Battle of Britain London Monument – F/O C I R Arthur THE BATTLE OF BRITAIN LONDON MONUMENT "Never in the field of human
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Privacy Statement The Airmen’s Stories – F/O C I R Arthur
Charles Ian Rose Arthur was born in Hendon, Middlesex on 4th June 1918. His father Major Charles L T Arthur was serving in the Canadian Army Medical Corps and was on duty in England for the Canadian Red Cross at the time. The family returned to Canada where Arthur grew up, mostly in Fort Gary, Manitoba. He left for England to take up a short service commission in the RAF, sailing on 13th August 1938 in the Athenia.
He began his initial training at 13 E&RFTS White Waltham on 29th August and after a two week induction course at Uxbridge he went to 8 FTS Montrose on 12th November. The course completed, Arthur went to 3 AOS Aldergrove on 25th June 1939 as a staff pilot.
He joined 141 Squadron on 7th October, it was then being reformed at Turnhouse in the day fighter role. In April 1940 the squadron received its first Defiants and on 12th July it flew south to Biggin Hill. On the 19th, in a disastrous action off Dover, six aircraft and most of their crews were shot down.
141 was withdrawn and shortly afterwards returned to Scotland to begin training for night operations.
On 25th October 1940 Arthur went to Gatwick to join a squadron detachment which was operating from there at night. He was posted away to 242 Squadron at Coltishall on 12th December. Most of its pilots were Canadian and its CO was Douglas Bader. Arthur left 242 on 23rd May 1941 and joined 145 Squadron at Tangmere, as a Flight Commander. He destroyed a Me109 on 25th June and shared another on the 30th.
With his tour completed, Arthur went to CFS Upavon on 18th October 1941 for an instructor’s course. He instructed at 5 (P) AFU Tern Hill from December 1941 to June 1942, when he moved to 7 (P)AFU Peterborough.
Arthur returned to operations on 2nd November 1942 with a posting to 411 (RCAF) Squadron at Digby as a supernumerary Flight Lieutenant. He moved to 122 Squadron at Hornchurch on 6th January 1943 but the stay was a short one and he joined 81 Squadron at Tingley in North Africa on 1st March. Eight days later Arthur rejoined 242 Squadron, then at Souk-el-Khemis, as a Flight Commander.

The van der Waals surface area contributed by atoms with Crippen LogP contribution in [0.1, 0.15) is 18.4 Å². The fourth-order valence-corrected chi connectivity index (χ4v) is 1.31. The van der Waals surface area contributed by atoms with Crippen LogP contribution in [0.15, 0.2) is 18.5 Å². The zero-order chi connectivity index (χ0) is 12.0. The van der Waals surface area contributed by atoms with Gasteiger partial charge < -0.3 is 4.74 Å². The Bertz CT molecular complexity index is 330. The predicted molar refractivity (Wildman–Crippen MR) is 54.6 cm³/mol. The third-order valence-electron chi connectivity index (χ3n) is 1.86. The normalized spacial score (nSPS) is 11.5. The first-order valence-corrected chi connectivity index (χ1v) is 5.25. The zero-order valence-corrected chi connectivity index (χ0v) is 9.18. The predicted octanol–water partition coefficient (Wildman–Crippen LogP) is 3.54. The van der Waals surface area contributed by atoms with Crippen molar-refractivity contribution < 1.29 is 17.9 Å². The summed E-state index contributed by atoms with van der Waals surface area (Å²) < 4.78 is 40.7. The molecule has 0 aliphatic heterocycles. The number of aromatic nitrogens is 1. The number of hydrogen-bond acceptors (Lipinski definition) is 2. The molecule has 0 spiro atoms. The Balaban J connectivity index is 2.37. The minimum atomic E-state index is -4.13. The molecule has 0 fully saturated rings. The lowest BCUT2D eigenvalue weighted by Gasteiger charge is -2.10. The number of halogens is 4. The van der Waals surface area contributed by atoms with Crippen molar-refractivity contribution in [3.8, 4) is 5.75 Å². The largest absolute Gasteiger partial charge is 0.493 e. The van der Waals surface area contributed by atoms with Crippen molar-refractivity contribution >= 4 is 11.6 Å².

On 1st June 1943 Arthur took command of 232 Squadron at Protville, Tunisia. Four days later it was posted to Ta Kali, Malta. On 29th June Arthur shared in the destruction of a Me109. On 17th July he damaged a Me109 off Sicily and on 12th August he damaged a Mc202. Arthur commanded 232 until 25th December 1943.
After a rest, on attachment to RAF Aleppo, Syria, Arthur was given command of 72 Squadron at Lago, Italy on 12th April 1944. He destroyed a Me109 on 7th May and shared another on the 16th.
Arthur was awarded the DFC (gazetted 9th June 1944).
He took the squadron to Sisteron, France on 25th August 1944 to cover the landings in Southern France. 72 returned to Italy on 2nd October and Arthur shared in the destruction of a Me410 on the 14th.
He was promoted to Acting Wing Commander on 21st November and posted to command 5 Refresher Flying Unit at Perugia.
He was awarded a Bar to the DFC (gazetted 29th December 1944).
On 9th July 1945 Arthur was appointed Wing Leader 239 Mustang Wing at Lavariano. He returned to the UK and took command of 19 Squadron at Molesworth on 26th April 1946, holding the command until 5th August 1948.
Arthur left the RAF on 3rd November 1954 as a Squadron Leader, retaining the rank of Wing Commander. He returned to live in Canada and ran a successful Water Taxi service for many years from Horseshoe Bay in West Vancouver.
Arthur died in Vancouver on 13th October 1998.
Above image and additional research courtesy of W Peter Allies.